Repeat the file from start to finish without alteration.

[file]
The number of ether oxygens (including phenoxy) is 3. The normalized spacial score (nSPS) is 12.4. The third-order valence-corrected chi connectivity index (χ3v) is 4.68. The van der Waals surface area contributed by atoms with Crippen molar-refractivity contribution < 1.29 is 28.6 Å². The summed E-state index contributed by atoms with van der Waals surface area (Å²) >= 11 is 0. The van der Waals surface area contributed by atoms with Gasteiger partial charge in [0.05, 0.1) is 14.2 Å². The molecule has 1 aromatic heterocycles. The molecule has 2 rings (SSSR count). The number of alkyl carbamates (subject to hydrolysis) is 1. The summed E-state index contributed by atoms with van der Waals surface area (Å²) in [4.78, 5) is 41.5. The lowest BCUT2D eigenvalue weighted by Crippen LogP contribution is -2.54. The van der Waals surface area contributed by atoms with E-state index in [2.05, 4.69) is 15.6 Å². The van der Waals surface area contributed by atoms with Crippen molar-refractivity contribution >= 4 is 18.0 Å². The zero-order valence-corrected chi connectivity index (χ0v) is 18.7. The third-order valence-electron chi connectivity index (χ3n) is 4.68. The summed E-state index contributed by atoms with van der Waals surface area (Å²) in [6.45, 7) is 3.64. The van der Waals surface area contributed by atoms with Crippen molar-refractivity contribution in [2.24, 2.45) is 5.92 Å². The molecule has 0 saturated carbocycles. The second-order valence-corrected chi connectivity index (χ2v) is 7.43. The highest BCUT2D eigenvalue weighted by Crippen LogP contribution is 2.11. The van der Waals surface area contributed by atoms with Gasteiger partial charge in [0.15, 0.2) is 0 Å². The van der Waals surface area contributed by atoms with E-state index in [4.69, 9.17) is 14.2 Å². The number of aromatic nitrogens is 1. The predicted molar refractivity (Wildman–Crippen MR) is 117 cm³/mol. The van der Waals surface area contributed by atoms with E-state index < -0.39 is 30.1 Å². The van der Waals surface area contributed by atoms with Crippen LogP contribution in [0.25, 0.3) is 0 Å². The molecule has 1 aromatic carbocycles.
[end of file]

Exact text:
The number of ether oxygens (including phenoxy) is 3. The normalized spacial score (nSPS) is 12.4. The third-order valence-corrected chi connectivity index (χ3v) is 4.68. The van der Waals surface area contributed by atoms with Crippen molar-refractivity contribution < 1.29 is 28.6 Å². The summed E-state index contributed by atoms with van der Waals surface area (Å²) >= 11 is 0. The van der Waals surface area contributed by atoms with Gasteiger partial charge in [0.05, 0.1) is 14.2 Å². The molecule has 1 aromatic heterocycles. The molecule has 2 rings (SSSR count). The number of alkyl carbamates (subject to hydrolysis) is 1. The summed E-state index contributed by atoms with van der Waals surface area (Å²) in [4.78, 5) is 41.5. The lowest BCUT2D eigenvalue weighted by Crippen LogP contribution is -2.54. The van der Waals surface area contributed by atoms with E-state index in [2.05, 4.69) is 15.6 Å². The van der Waals surface area contributed by atoms with Crippen molar-refractivity contribution >= 4 is 18.0 Å². The zero-order valence-corrected chi connectivity index (χ0v) is 18.7. The third-order valence-electron chi connectivity index (χ3n) is 4.68. The summed E-state index contributed by atoms with van der Waals surface area (Å²) in [6.45, 7) is 3.64. The van der Waals surface area contributed by atoms with Crippen molar-refractivity contribution in [2.24, 2.45) is 5.92 Å². The molecule has 0 saturated carbocycles. The second-order valence-corrected chi connectivity index (χ2v) is 7.43. The highest BCUT2D eigenvalue weighted by Crippen LogP contribution is 2.11. The van der Waals surface area contributed by atoms with Gasteiger partial charge in [0.15, 0.2) is 0 Å². The van der Waals surface area contributed by atoms with E-state index in [4.69, 9.17) is 14.2 Å². The number of aromatic nitrogens is 1. The predicted molar refractivity (Wildman–Crippen MR) is 117 cm³/mol. The van der Waals surface area contributed by atoms with E-state index < -0.39 is 30.1 Å². The van der Waals surface area contributed by atoms with Crippen LogP contribution in [0.25, 0.3) is 0 Å². The molecule has 1 aromatic carbocycles.